Saturday, August 4, 2012
Droughts and Blackouts
This year's meager monsoon is reducing water levels in some of India's reservoirs, putting added stress on a system that relies on hydroelectric for one fifth of its power (coal is #1 at 56.7%). Last week's blackouts in India point out the constraints and complexities of the combination of low water supplies and high demand for electricity adding stress to a system that already has proved to have very little resilience.
The August 3, 2012 issue of the Wall Street Journal made the following points in the article, In India, Weak Monsoon Adds to Power Crisis:
"Either way, analysts say the effect of insufficient monsoon rains is likely to mean that wide-spread outages - though not necessarily on such a scale - become more frequent in coming weeks and months, especially in bread-basket states.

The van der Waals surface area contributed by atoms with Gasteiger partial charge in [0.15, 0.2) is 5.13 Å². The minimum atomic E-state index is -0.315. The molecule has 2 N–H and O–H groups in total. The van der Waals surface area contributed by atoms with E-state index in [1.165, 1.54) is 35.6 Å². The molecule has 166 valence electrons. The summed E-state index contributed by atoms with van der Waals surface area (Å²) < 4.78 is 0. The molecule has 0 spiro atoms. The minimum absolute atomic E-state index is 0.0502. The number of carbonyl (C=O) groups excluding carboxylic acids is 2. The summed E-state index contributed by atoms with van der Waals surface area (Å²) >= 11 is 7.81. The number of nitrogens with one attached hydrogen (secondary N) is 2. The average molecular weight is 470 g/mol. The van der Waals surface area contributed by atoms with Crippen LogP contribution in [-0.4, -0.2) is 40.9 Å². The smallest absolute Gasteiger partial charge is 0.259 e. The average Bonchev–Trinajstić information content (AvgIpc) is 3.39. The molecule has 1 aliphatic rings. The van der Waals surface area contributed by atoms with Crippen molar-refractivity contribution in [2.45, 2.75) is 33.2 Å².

More than halfway through the season, the monsoons are 19% below the long-term average. In the worst-affected states in northern India, which are heavily agricultural, farmers are relying more than usual on electric pumps to draw groundwater."
Energy needs water and water needs energy. Engineers will increasingly be tasked to evaluate our water and energy systems as one single system. This will be critical with climate change and extreme weather. To fully understand one, you need a complete understanding of both.